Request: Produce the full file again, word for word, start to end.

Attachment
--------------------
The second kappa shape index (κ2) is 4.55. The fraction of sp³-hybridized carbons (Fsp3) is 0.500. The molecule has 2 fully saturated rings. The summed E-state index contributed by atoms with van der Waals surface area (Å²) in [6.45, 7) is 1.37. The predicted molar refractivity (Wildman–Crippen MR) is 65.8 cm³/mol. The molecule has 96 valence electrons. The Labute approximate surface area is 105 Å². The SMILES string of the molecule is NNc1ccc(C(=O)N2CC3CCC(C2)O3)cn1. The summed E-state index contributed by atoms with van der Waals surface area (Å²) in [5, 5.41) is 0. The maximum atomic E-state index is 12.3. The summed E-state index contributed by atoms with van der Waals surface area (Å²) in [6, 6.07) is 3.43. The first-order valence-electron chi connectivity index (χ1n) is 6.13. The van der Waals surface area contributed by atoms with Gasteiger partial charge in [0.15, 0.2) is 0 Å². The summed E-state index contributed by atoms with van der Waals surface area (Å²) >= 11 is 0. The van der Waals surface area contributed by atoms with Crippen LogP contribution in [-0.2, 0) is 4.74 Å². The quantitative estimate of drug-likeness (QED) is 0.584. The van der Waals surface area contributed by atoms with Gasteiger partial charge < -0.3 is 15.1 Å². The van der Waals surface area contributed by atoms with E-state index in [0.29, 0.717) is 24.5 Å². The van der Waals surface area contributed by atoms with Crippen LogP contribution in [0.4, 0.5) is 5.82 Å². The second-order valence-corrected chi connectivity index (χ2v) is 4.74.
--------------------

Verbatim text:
The second kappa shape index (κ2) is 4.55. The fraction of sp³-hybridized carbons (Fsp3) is 0.500. The molecule has 2 fully saturated rings. The summed E-state index contributed by atoms with van der Waals surface area (Å²) in [6.45, 7) is 1.37. The predicted molar refractivity (Wildman–Crippen MR) is 65.8 cm³/mol. The molecule has 96 valence electrons. The Labute approximate surface area is 105 Å². The SMILES string of the molecule is NNc1ccc(C(=O)N2CC3CCC(C2)O3)cn1. The summed E-state index contributed by atoms with van der Waals surface area (Å²) in [5, 5.41) is 0. The maximum atomic E-state index is 12.3. The summed E-state index contributed by atoms with van der Waals surface area (Å²) in [6, 6.07) is 3.43. The first-order valence-electron chi connectivity index (χ1n) is 6.13. The van der Waals surface area contributed by atoms with Gasteiger partial charge in [0.15, 0.2) is 0 Å². The summed E-state index contributed by atoms with van der Waals surface area (Å²) >= 11 is 0. The van der Waals surface area contributed by atoms with Crippen LogP contribution in [-0.2, 0) is 4.74 Å². The quantitative estimate of drug-likeness (QED) is 0.584. The van der Waals surface area contributed by atoms with Gasteiger partial charge < -0.3 is 15.1 Å². The van der Waals surface area contributed by atoms with E-state index in [0.29, 0.717) is 24.5 Å². The van der Waals surface area contributed by atoms with Crippen LogP contribution in [0.4, 0.5) is 5.82 Å². The second-order valence-corrected chi connectivity index (χ2v) is 4.74.